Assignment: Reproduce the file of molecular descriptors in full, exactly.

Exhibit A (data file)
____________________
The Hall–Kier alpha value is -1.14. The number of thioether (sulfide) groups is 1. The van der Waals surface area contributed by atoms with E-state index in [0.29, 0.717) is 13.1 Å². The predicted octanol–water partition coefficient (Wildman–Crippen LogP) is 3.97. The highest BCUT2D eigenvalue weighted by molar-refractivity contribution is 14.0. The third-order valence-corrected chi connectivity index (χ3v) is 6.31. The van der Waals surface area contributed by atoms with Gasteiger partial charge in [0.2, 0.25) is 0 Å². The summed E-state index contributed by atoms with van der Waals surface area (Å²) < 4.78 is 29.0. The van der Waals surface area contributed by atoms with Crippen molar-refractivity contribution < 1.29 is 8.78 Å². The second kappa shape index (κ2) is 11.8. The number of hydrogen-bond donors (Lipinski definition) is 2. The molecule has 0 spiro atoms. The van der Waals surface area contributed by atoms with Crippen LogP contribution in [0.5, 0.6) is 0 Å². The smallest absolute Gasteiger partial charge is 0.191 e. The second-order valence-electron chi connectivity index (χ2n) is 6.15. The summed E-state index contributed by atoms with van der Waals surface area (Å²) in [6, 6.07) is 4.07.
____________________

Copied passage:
The Hall–Kier alpha value is -1.14. The number of thioether (sulfide) groups is 1. The van der Waals surface area contributed by atoms with E-state index in [0.29, 0.717) is 13.1 Å². The predicted octanol–water partition coefficient (Wildman–Crippen LogP) is 3.97. The highest BCUT2D eigenvalue weighted by molar-refractivity contribution is 14.0. The third-order valence-corrected chi connectivity index (χ3v) is 6.31. The van der Waals surface area contributed by atoms with Gasteiger partial charge in [0.2, 0.25) is 0 Å². The summed E-state index contributed by atoms with van der Waals surface area (Å²) < 4.78 is 29.0. The van der Waals surface area contributed by atoms with Crippen molar-refractivity contribution < 1.29 is 8.78 Å². The second kappa shape index (κ2) is 11.8. The number of hydrogen-bond donors (Lipinski definition) is 2. The molecule has 0 spiro atoms. The van der Waals surface area contributed by atoms with Crippen LogP contribution in [0.5, 0.6) is 0 Å². The smallest absolute Gasteiger partial charge is 0.191 e. The second-order valence-electron chi connectivity index (χ2n) is 6.15. The summed E-state index contributed by atoms with van der Waals surface area (Å²) in [6, 6.07) is 4.07.